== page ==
The United States, Israel, and Iran
With its armed activities curtailed, its support within Iran virtually non-existent, and its membership abroad dwindling, in the 1990s, the MEK increased efforts to build support among Western government officials. While the results were tepid at best, the Presidency of George W. Bush, September 11, 2011, and the 2003 Iraq invasion changed the rules of the game. Suddenly, prominent American politicians of the neo-conservative strain were ready to speak with the MEK. And the MEK was more willing than ever to join these conversations.
In 1997, the group had been placed on the State Department’s terrorism list, in response to pressure from Iranian President Mahmoud Khatami. In the hopes that Khatami, a reformer, would soften Iran’s stance towards the United States, the Clinton Administration acquiesced to the request. Although the State Department designation initially had little affect on the MEK, after September 11th, the group’s activities in the United States were significantly curtailed, coming to a near standstill.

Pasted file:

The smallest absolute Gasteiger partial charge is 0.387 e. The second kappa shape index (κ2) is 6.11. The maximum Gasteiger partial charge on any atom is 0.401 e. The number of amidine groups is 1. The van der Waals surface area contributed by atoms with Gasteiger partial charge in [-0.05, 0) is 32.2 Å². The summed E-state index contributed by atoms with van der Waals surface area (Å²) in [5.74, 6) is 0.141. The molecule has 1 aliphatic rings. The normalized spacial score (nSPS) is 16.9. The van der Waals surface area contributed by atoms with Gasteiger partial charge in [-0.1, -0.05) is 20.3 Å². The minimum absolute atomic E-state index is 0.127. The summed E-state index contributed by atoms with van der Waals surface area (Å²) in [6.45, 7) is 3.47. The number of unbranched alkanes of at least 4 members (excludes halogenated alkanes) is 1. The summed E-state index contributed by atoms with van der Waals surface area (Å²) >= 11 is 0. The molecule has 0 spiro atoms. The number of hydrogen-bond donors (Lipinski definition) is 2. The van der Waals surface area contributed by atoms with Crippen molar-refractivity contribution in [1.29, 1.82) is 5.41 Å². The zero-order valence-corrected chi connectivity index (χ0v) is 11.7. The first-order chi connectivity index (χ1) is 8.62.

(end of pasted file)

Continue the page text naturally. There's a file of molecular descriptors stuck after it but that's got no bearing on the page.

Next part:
Desperation makes strange bedfellows. Facing virtual annihilation, in 2002-2003, the MEK solidified its now notorious relationship with certain neo-conservative elements of the Bush Administration, as well as with the Israeli government. In the short-term, the MEK focused on removing its name from the State Department list and protecting its military base in Iraq, which was threatened by talks of an impending U.S. invasion of the country. In the long-term, the group saw its dreams of toppling the Iranian government align perfectly (for the first time) with the goals of a sitting U.S. President. Israeli support for the MEK was welcomed for similar reasons, although the assistance was deeper both ideologically and logistically. The MEK’s leadership threw itself head on into cultivating these relationships and the rest, as they say, is history.